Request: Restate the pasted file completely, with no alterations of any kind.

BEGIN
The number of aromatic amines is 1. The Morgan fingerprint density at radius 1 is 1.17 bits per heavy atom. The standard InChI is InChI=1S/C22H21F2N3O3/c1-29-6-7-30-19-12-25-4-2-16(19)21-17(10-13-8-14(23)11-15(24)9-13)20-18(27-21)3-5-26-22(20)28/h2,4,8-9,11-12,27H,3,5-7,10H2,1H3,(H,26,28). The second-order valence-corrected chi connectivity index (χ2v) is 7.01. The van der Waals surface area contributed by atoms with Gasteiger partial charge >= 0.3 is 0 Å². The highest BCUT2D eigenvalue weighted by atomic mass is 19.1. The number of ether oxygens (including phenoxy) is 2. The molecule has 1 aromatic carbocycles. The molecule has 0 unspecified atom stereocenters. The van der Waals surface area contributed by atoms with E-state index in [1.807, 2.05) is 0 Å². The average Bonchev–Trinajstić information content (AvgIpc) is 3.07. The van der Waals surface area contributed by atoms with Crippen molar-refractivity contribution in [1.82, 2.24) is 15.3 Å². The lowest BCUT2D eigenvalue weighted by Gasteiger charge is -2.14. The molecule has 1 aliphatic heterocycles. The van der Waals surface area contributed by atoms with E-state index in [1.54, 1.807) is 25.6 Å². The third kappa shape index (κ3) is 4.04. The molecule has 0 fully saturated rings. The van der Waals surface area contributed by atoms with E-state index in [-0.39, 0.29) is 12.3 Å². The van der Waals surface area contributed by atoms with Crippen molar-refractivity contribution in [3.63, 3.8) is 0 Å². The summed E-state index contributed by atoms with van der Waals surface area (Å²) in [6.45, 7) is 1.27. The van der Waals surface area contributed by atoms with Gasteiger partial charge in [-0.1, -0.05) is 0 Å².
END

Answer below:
The number of aromatic amines is 1. The Morgan fingerprint density at radius 1 is 1.17 bits per heavy atom. The standard InChI is InChI=1S/C22H21F2N3O3/c1-29-6-7-30-19-12-25-4-2-16(19)21-17(10-13-8-14(23)11-15(24)9-13)20-18(27-21)3-5-26-22(20)28/h2,4,8-9,11-12,27H,3,5-7,10H2,1H3,(H,26,28). The second-order valence-corrected chi connectivity index (χ2v) is 7.01. The van der Waals surface area contributed by atoms with Gasteiger partial charge >= 0.3 is 0 Å². The highest BCUT2D eigenvalue weighted by atomic mass is 19.1. The number of ether oxygens (including phenoxy) is 2. The molecule has 1 aromatic carbocycles. The molecule has 0 unspecified atom stereocenters. The van der Waals surface area contributed by atoms with E-state index in [1.807, 2.05) is 0 Å². The average Bonchev–Trinajstić information content (AvgIpc) is 3.07. The van der Waals surface area contributed by atoms with Crippen molar-refractivity contribution in [1.82, 2.24) is 15.3 Å². The lowest BCUT2D eigenvalue weighted by Gasteiger charge is -2.14. The molecule has 1 aliphatic heterocycles. The van der Waals surface area contributed by atoms with E-state index in [1.54, 1.807) is 25.6 Å². The third kappa shape index (κ3) is 4.04. The molecule has 0 fully saturated rings. The van der Waals surface area contributed by atoms with E-state index in [-0.39, 0.29) is 12.3 Å². The van der Waals surface area contributed by atoms with Crippen molar-refractivity contribution in [3.63, 3.8) is 0 Å². The summed E-state index contributed by atoms with van der Waals surface area (Å²) in [6.45, 7) is 1.27. The van der Waals surface area contributed by atoms with Gasteiger partial charge in [-0.1, -0.05) is 0 Å².